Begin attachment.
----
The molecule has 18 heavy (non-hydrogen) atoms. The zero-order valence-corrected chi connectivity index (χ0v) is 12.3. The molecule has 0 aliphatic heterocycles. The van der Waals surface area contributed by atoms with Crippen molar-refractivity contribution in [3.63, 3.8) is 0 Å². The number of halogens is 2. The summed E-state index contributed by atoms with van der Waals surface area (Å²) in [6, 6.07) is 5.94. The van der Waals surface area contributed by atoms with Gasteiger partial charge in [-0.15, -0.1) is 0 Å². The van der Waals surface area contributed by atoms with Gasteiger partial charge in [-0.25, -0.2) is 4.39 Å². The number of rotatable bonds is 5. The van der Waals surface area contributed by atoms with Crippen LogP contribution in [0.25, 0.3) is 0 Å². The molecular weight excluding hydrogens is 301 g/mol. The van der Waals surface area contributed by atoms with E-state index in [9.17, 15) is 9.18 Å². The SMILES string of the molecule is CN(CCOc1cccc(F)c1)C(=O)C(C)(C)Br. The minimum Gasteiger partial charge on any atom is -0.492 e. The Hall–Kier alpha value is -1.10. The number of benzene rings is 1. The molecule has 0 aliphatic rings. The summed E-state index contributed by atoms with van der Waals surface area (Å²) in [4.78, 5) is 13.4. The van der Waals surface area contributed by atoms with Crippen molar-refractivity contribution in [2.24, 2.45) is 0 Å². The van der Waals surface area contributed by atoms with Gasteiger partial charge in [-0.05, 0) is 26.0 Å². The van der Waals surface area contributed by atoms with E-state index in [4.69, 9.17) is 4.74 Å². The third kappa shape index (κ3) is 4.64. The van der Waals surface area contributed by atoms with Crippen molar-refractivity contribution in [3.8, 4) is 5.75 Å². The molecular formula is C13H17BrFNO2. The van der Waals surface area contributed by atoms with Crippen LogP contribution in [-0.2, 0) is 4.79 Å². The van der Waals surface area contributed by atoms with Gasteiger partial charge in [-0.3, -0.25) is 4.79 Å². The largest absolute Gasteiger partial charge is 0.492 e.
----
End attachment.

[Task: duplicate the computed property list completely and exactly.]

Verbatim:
The molecule has 18 heavy (non-hydrogen) atoms. The zero-order valence-corrected chi connectivity index (χ0v) is 12.3. The molecule has 0 aliphatic heterocycles. The van der Waals surface area contributed by atoms with Crippen molar-refractivity contribution in [3.63, 3.8) is 0 Å². The number of halogens is 2. The summed E-state index contributed by atoms with van der Waals surface area (Å²) in [6, 6.07) is 5.94. The van der Waals surface area contributed by atoms with Gasteiger partial charge in [-0.15, -0.1) is 0 Å². The van der Waals surface area contributed by atoms with Gasteiger partial charge in [-0.25, -0.2) is 4.39 Å². The number of rotatable bonds is 5. The van der Waals surface area contributed by atoms with Crippen LogP contribution in [0.25, 0.3) is 0 Å². The molecular weight excluding hydrogens is 301 g/mol. The van der Waals surface area contributed by atoms with E-state index in [9.17, 15) is 9.18 Å². The SMILES string of the molecule is CN(CCOc1cccc(F)c1)C(=O)C(C)(C)Br. The minimum Gasteiger partial charge on any atom is -0.492 e. The Hall–Kier alpha value is -1.10. The number of benzene rings is 1. The molecule has 0 aliphatic rings. The summed E-state index contributed by atoms with van der Waals surface area (Å²) in [4.78, 5) is 13.4. The van der Waals surface area contributed by atoms with Crippen molar-refractivity contribution in [2.24, 2.45) is 0 Å². The van der Waals surface area contributed by atoms with Gasteiger partial charge in [-0.05, 0) is 26.0 Å². The van der Waals surface area contributed by atoms with E-state index in [4.69, 9.17) is 4.74 Å². The third kappa shape index (κ3) is 4.64. The van der Waals surface area contributed by atoms with Crippen molar-refractivity contribution in [3.8, 4) is 5.75 Å². The molecular formula is C13H17BrFNO2. The van der Waals surface area contributed by atoms with Crippen LogP contribution in [-0.2, 0) is 4.79 Å². The van der Waals surface area contributed by atoms with Gasteiger partial charge in [-0.3, -0.25) is 4.79 Å². The largest absolute Gasteiger partial charge is 0.492 e.